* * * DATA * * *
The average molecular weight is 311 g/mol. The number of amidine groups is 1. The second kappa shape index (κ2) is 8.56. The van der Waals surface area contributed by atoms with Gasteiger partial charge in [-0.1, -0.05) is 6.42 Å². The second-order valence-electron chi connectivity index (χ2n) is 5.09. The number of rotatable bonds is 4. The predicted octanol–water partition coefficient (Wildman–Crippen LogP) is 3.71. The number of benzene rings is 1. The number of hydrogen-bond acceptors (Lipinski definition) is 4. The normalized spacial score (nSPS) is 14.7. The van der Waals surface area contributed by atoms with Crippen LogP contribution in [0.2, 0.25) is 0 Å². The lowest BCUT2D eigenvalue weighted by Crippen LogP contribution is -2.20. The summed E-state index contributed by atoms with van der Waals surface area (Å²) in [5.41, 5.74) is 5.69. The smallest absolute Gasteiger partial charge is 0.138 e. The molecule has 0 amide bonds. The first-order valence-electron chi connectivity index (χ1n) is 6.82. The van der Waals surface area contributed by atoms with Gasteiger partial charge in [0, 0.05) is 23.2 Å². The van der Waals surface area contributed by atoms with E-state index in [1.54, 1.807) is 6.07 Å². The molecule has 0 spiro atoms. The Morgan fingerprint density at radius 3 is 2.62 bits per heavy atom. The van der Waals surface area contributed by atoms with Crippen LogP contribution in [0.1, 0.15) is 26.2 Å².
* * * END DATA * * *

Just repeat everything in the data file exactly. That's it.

The average molecular weight is 311 g/mol. The number of amidine groups is 1. The second kappa shape index (κ2) is 8.56. The van der Waals surface area contributed by atoms with Gasteiger partial charge in [-0.1, -0.05) is 6.42 Å². The second-order valence-electron chi connectivity index (χ2n) is 5.09. The number of rotatable bonds is 4. The predicted octanol–water partition coefficient (Wildman–Crippen LogP) is 3.71. The number of benzene rings is 1. The number of hydrogen-bond acceptors (Lipinski definition) is 4. The normalized spacial score (nSPS) is 14.7. The van der Waals surface area contributed by atoms with Crippen LogP contribution in [0.2, 0.25) is 0 Å². The lowest BCUT2D eigenvalue weighted by Crippen LogP contribution is -2.20. The summed E-state index contributed by atoms with van der Waals surface area (Å²) in [5.41, 5.74) is 5.69. The smallest absolute Gasteiger partial charge is 0.138 e. The molecule has 0 amide bonds. The first-order valence-electron chi connectivity index (χ1n) is 6.82. The van der Waals surface area contributed by atoms with Gasteiger partial charge in [0, 0.05) is 23.2 Å². The van der Waals surface area contributed by atoms with E-state index in [1.54, 1.807) is 6.07 Å². The molecule has 0 spiro atoms. The Morgan fingerprint density at radius 3 is 2.62 bits per heavy atom. The van der Waals surface area contributed by atoms with Crippen LogP contribution in [0.1, 0.15) is 26.2 Å².